Etoys and Turtle Art introduce kids to programming logic, while Pippy introduces kids to the joys of Python Programming, the easiest, most advanced programming language out there. Through these, kids are introduced to mathematics, building their own software toys, and logical constructs.

Most of all, the web browser introduces them to the world’s knowledge. The chat introduces them to world’s people.

They’re doing all this on an open-source operating system, where they can eventually incorporate what they learn into publishing their own improvements and innovations to the World Wide Web, where the rest of us will enjoy them.

That’s dream worth supporting, not to mention a huge return on our investment.

9 Comments

  1. Ooooh. Please tell, how did you manage to get one? I thought only organizations could get them for kids. Didn’t think everyday consumers could buy one. I’d love to purchase one myself.

    Comment by Sour Swinger — January 16, 2008 @ 11:55 am

  2. Does it teach you how to read or are instructors still required? What language do messages on the OLPC come in? Is there an emulator available for people like me, who want to mess with it, but don’t have access to one?

    -BMF

    Comment by BMF — January 16, 2008 @ 2:05 pm

  3. Sour Swinger,

    The OLPC had a “Give One, Get One” deal running through December, but it appears be be over (I was up at 5AM refreshing their site repeatedly on the first day of the sale to be first in line). Essentially, if you bought a $200 laptop for a needy child, you could buy one for yourself. $400 total, but $200 of that is tax-deductable.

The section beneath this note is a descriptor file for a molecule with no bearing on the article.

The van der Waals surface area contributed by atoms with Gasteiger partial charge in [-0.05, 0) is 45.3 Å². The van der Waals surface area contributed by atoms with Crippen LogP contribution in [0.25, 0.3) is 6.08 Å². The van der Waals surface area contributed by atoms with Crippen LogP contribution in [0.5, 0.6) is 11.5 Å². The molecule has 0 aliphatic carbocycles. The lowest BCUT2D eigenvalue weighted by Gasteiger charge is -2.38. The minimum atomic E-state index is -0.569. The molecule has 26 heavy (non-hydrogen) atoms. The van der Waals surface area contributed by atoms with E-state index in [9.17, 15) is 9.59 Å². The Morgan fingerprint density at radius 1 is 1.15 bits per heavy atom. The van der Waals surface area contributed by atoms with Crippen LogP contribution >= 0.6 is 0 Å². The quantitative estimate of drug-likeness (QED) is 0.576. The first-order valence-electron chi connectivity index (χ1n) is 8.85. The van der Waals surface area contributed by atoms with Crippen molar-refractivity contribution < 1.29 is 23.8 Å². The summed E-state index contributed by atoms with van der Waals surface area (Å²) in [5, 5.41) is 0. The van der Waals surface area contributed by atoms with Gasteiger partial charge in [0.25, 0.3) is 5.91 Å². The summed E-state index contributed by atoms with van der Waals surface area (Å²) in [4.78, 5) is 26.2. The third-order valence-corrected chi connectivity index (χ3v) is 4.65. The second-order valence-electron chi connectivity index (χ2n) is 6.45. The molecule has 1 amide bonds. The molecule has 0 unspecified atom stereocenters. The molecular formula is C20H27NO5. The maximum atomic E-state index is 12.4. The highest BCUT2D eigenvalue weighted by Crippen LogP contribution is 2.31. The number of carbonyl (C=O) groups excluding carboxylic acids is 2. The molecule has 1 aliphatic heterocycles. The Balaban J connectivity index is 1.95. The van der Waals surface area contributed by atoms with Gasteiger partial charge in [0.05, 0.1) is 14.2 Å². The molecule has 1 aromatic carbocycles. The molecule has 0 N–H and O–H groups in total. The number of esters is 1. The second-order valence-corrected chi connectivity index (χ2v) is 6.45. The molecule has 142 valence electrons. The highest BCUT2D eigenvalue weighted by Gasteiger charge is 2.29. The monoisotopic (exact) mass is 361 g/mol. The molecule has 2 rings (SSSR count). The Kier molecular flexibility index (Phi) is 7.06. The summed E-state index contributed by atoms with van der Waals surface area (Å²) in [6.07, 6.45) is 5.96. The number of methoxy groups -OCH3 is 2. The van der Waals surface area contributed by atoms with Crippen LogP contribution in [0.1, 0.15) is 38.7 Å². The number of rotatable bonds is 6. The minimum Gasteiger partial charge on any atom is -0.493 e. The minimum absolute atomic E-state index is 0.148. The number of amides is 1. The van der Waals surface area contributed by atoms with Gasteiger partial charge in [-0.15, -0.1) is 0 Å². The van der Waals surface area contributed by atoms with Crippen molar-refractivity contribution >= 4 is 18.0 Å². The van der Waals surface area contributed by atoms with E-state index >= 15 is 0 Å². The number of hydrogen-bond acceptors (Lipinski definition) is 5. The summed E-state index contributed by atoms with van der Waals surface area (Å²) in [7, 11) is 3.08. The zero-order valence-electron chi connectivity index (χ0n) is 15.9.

They will begin producing OLPCs for American Kids soon, and I think making the Laptops available for personal purchase is important because it opens developing applications for them to everyone. There are needy kids in the US, and it never made sense to me not to sell the laptops to everyone.

    BMF,

    Instructors are still required to teach reading. My laptop is in English, but the keyboard is multi-lingual, so it can be easily adapted to other languages wherever sold. The UI is picture-based, so reading isn’t crucial to playing games on it, just recognizing the appropriate icons is sufficient.

    There are OLPC Emulators on the OLPC wiki, but I can’t vouch for any of them.

    Comment by ideonexus — January 16, 2008 @ 9:13 pm

  4. So, I’m curious… have you done anything with it other than read e-books? What kind of plans do you have for it?

    -BMF

    Comment by BMF — January 16, 2008 @ 10:18 pm

  5. If they pull off the $75 ones, that’s the pricepoint at which I will get a tablet pc to read comic book scans. (They’re out there — scans of every old comic ever practically.)

    it just doesn’t make sense to read a portrait format (comics) on a landscape display device (HDTV/monitor).